Elizabeth Graver: “Everyone—and every place—has a story, a history, an untold life”

Elizabeth Graver portrait

Elizabeth Graver

After reading The End of the Point in early July, I interviewed author Elizabeth Graver on July 8. I found her responses just as thoughtful and beautifully written as the novel. The interview stands on its own and will, in fact, almost certainly inspire you to read her latest novel.

1. What inspired you to write The End of the Point?

I’d heard a story from my husband of a beloved Scottish nanny who took care of the children in his family for several generations and then moved back to Scotland in her old age.  When she died, she left all her money to the female grandchildren in the family she’d worked for.  Apparently, she’d had a romance with a soldier during WWII. That was the first seed: Why did she stay with the family for so long, why did she leave? It led me to Bea, and then to so many other questions—about place, social class, child-rearing, the intersections between historical events and personal history.  The book (slowly—it took me over seven years to write) unfolded from there.

2. You live and work in Boston. How much of a connection do you feel to the Massachusetts coast? Any particular spot(s)?

My own beloved landscape is the woods and fields of inland New England.  I grew up in Western Massachusetts, and I now live in a rural suburb outside of Boston, in an old farmhouse surrounded by fields and woods.  New England—its seasons, the shapes of its hills, its particular flora and fauna—is in my life-blood; this comes into particularly sharp focus whenever I live somewhere else.  I didn’t grow up on the coast, and perhaps because of this, the ocean always feels a bit vast and daunting to me—beautiful and compelling, but not my home place.  I do love to swim, though, and to be buoyed up by salt water.  My husband’s family has for five generations had a house on a little spit of land on Buzzards Bay, in South Dartmouth, Massachusetts.  I love spending time there, but it will never be a place of origin for me, though it is for him and for our daughters—and in a very powerful way.  My fictional Ashaunt is in part an effort to understand their relationship to the real place that served as inspiration for my novel.

3. The book is divided into five sections, each focusing on a different character (although always in third person). Why did you choose this narrative structure?

I was interested in inhabiting one place over a wide span of time and through a number of different points of view. I think of the book almost as a kaleidoscope. The first, brief section, “Fifteen Axes, Fifteen Hoes,” provides a sweeping glimpse of the long view, moving from the early Native Americans through to the turn of the 21st century. In the other four sections, I cover much less time but go deeper, landing (among other places) during WWII, during Vietnam, and at the end of the 20th century.  My hope is that the structure, in both its diving-ins and its jumps and ellipses, might suggest to the reader a lot of other, untold stories.  We land here, and here, but we could have landed somewhere else.  Everyone—and every place—has a story, a history, an untold life.  Here are a few.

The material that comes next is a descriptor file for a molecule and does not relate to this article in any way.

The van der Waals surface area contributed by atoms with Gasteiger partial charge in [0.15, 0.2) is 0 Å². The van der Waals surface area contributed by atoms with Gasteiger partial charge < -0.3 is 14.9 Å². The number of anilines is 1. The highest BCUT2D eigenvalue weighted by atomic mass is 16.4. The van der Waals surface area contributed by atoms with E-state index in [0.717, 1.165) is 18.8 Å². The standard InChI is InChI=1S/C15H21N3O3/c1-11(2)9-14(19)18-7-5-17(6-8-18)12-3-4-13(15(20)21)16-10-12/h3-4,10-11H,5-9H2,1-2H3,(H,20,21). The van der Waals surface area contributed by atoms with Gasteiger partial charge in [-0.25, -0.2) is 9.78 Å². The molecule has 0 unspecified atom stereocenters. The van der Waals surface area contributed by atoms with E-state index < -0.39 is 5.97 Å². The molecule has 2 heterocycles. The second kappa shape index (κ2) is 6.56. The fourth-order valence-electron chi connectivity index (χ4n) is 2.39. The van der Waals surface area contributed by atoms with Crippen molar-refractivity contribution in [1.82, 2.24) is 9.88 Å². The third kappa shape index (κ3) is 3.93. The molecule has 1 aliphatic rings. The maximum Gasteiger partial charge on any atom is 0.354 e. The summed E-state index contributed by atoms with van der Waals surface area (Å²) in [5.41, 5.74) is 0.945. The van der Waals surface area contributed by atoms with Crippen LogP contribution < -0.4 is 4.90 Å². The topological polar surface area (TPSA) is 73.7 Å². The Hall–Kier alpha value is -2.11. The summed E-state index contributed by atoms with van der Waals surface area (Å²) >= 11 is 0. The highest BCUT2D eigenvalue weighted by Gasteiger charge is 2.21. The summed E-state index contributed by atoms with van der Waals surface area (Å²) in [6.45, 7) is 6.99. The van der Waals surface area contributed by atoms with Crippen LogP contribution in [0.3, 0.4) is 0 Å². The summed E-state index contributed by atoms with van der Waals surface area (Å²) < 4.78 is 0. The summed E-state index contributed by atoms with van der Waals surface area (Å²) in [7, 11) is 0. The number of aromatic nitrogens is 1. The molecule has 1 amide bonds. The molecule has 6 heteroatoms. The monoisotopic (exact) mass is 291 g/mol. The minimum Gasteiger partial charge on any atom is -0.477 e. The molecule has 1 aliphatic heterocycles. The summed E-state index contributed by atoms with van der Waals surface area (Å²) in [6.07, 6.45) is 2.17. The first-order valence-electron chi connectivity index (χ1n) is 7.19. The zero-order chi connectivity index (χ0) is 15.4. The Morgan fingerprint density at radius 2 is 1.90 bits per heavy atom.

4. Why is Helen so demanding of Charlie? In general, do you believe it is worse when the first child is a boy? When the family is wealthy like the Porters? How does one find a balance between expectations and genuine desire to see potential realized on one hand and unconditional love and encouragement on the other?

I see parenting as a complex mix of nurture and nature, and as very colored by one’s own past and the parenting one received. Helen is by nature ambitious, restless, smart.  But she also suffers a number of losses.  The loss of her brother, after whom she names her son—seems to me a central one.

And she comes of age in a time and place where intellectual ambition is, if not actively discouraged, certainly not put first for women. Helen begins life as the third child in her family and ends up, after the death of two siblings, the eldest one.  Charlie is her oldest son. She is young when she has him. She funnels too much into him.  The wealth is complicated, both enabling and inhibiting, I think.  Helen tries in various ways to move outside the circle she was born into, but its pull is powerful and its gifts not insignificant, and she always comes back.

5. What made you decide to focus on Bea in the opening section? I enjoyed the character and the time spent in Scotland. Have you been asked to write a sequel of sorts exploring Bea’s life in detail? (We know how it ends, of course, but filling in all the missing years.)

No one has asked for a sequel yet! I love Bea, and I had a great time going to Scotland to research that part of the book.  I’m not sure why I began with Bea, but it may have something to do with her insider/outsider status. She is trying to make sense of things at the same time that the reader is.  She finds Ashaunt too sandy, windy and chaotic for her liking.  I didn’t want this book to read as a nostalgic beach book in any easy way, though interrogating nostalgia is something I hope the book does.  Bea comes from elsewhere.  She leads us in. I’m also interested in expanding notions of “family” and “mothering” to include non-blood relatives and even land.  Bea, while technically childless, is in a funny way a mother to much of the book, just as Ashaunt is a mother to Charlie and perhaps to other characters too.

6. Two characters (and, arguably, even more) suffer from mental illness. You write about the nature and experience of mental illness quite knowledgeably. What is the story behind that?

If I hadn’t been a writer, I might have been a psychologist.  I’ve written about mental illness in my other books as well (most centrally in The Honey Thief). Mental illness can highlight fundamental questions we all grapple with: Who am I? How am I separate from or linked to the rest of the world?  What is the line between the real and the imagined? The past and the present?  My body and my mind?  My sister is a psychiatrist and helps me when I get stuck.  For better or worse, the line between mental illness and health feels like a quite porous one to me.  As a novelist, I never stop hearing voices.